ALEX CLAYTON

Proto.io Exploration

Alex Clayton's redesign work of Proto.io.

 
 

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TIME

FEBRUARY 2016

 
 
Proto.io
 
 

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INTRODUCTION

I've spent a lot of time using Proto.io to create interactive prototypes for demonstration and usability testing. It's one of my favorite tools for rapid and extensive prototyping; however, there are some things that I would change to improve it. 

Below are some examples in wireframe fidelity to highlight those changes. I've tried to maintain Proto.io's general interaction and layout style within the solutions. To create these examples, I used Sketch and Principle.

Note: Proto.io released a major site redesign as I was creating these examples which prevented me from adding more to this project.

 
 



 
 
 

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Deleting Screens

 
 

In Proto.io, when containers are being deleted, a popup notifies the user when it's not being used anywhere. It's a really nice touch to know that it's probably not needed and can safely be deleted. Taking this same style and applying it to screens, it would be helpful to know if there are any interactions directed at those screens and where to find them.

 
 
Proto.io Delete Screens
 
 

When the screen gets deleted, the interaction area no longer links to anything. In some instances, it's okay to leave it that way. In many instances from my experience, that interaction area now needs to link to something else. When prototypes become large, it becomes difficult to remember and manage all of them.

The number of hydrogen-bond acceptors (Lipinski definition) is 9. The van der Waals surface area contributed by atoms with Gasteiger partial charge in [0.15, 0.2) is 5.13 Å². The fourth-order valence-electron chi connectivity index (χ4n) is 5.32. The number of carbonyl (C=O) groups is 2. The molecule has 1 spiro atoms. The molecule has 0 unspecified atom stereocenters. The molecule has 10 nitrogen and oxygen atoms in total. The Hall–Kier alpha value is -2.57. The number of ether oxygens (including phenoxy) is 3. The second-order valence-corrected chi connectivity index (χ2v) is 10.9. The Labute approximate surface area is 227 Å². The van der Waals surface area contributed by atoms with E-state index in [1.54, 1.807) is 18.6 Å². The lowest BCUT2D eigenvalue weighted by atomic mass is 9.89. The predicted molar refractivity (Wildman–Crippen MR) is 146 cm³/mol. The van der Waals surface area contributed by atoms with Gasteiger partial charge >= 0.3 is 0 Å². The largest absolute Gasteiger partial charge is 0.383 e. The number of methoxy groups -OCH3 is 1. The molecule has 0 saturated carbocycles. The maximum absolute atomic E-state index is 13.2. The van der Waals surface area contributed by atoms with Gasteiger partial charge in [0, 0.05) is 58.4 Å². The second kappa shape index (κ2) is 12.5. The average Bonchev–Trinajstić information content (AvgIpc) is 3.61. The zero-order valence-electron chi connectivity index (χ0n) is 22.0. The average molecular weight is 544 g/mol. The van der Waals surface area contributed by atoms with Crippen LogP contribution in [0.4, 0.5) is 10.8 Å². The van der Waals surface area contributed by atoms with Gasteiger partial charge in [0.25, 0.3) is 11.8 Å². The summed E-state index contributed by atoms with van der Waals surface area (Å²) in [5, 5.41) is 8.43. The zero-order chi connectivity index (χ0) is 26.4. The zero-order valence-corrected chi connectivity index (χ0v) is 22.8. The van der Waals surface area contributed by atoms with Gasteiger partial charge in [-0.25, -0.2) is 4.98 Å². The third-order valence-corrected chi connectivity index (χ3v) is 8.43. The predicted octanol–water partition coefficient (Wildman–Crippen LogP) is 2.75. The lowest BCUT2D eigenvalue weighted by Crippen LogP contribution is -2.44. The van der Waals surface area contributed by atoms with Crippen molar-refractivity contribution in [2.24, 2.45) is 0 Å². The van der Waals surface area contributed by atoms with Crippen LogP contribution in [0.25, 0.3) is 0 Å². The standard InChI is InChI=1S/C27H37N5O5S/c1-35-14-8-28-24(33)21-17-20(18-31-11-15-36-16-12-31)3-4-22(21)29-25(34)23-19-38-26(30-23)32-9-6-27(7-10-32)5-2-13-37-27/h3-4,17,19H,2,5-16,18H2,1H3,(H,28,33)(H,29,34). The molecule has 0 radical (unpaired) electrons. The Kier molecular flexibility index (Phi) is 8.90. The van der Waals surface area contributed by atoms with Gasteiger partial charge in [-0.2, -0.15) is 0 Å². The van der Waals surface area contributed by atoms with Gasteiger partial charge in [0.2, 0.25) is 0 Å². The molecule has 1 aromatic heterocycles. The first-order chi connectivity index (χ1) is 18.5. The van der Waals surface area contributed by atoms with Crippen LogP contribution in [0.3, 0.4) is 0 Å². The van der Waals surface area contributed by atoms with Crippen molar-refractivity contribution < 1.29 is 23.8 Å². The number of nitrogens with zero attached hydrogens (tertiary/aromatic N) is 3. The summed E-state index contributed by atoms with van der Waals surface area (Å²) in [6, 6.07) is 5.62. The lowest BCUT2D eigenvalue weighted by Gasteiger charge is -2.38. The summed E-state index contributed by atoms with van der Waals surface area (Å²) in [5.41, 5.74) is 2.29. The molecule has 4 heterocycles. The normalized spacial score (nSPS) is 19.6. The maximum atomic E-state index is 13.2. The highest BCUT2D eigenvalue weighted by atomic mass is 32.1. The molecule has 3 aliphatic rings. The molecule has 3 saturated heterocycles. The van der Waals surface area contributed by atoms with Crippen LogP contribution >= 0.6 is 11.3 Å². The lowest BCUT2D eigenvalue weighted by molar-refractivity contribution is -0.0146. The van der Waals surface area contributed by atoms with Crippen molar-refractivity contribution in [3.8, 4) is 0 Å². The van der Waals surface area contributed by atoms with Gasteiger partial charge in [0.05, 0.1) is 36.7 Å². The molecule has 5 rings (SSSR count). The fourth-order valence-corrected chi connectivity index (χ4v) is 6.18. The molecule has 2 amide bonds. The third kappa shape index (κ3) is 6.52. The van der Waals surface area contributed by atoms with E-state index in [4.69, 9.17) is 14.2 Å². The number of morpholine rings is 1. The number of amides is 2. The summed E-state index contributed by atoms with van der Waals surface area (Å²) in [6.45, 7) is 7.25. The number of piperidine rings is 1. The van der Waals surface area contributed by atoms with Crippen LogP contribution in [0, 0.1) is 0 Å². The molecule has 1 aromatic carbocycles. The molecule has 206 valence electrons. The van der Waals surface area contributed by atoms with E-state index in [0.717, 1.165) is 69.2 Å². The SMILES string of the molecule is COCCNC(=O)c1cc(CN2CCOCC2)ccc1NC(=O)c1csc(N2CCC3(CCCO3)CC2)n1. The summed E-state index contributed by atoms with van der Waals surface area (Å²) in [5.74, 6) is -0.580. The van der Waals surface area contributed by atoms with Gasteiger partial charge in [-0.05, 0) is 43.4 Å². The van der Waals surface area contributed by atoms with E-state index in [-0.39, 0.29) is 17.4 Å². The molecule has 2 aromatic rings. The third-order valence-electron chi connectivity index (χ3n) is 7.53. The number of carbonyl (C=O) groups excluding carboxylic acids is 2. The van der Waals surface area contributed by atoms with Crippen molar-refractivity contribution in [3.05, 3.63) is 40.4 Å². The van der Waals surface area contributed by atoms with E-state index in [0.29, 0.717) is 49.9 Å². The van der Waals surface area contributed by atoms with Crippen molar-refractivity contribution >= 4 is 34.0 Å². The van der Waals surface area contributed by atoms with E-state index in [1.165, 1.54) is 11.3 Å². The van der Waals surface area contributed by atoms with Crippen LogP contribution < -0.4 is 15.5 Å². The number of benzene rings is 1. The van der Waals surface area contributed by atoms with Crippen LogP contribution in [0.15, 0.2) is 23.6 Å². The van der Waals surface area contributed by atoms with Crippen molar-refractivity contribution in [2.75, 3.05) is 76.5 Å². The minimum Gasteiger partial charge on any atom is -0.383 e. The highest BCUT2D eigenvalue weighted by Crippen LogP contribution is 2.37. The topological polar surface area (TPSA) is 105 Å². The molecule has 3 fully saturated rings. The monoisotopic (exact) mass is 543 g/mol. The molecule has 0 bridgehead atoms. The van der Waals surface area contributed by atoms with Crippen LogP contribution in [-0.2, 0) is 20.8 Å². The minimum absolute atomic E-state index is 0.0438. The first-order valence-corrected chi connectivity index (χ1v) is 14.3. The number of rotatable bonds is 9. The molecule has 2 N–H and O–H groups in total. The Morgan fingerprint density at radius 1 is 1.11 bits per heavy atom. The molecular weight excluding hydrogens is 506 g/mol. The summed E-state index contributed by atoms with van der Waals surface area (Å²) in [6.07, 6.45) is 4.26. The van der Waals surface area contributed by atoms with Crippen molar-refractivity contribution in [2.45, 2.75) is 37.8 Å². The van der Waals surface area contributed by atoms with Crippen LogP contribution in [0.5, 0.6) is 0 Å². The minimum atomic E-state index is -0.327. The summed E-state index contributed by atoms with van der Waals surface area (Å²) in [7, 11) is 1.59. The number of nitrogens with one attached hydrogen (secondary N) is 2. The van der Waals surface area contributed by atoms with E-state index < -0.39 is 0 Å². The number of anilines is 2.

In the example above, I've added the lightning bolt icon that's currently being used in Proto.io on the screen line to indicate if there are any interactions directed at that screen. When Screen 2 is deleted, it notifies the user that the screen has no interactions directed at it. When Screen 1 is deleted, it shows that Screen 3 and Screen 4 have interaction areas directed at Screen 1. 

 
 



 
 
 

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Interaction Areas

Interaction areas currently don't have any content on them to quickly see where the it's linking to. Knowing what the interactions are requires tapping the area to open the editing menu. The menu lists the interactions and shows what the trigger (tap, swipe, etc.) is but no other information without tapping the edit button and reading through all of the details.

 
 
Proto.io Interaction Areas
 
 

In the example above, I made a simple menu list with items called "Home", "About", and "Contact". The menu item "About" shows the two interactions for that area ("Tap > Go to Screen > Screen 2" and "Swipe Up > Hide Item > Progress Bar") to quickly see interaction details. Additionally, when the editing menu appears, the same information shows under the title (i.e., "Interaction 1").

In cases where the interaction areas are small, this amount of text wouldn't be an ideal solution. One solution for these scenarios be just having an icon in the corner that could be tapped to open the editing menu and quickly see the interactions.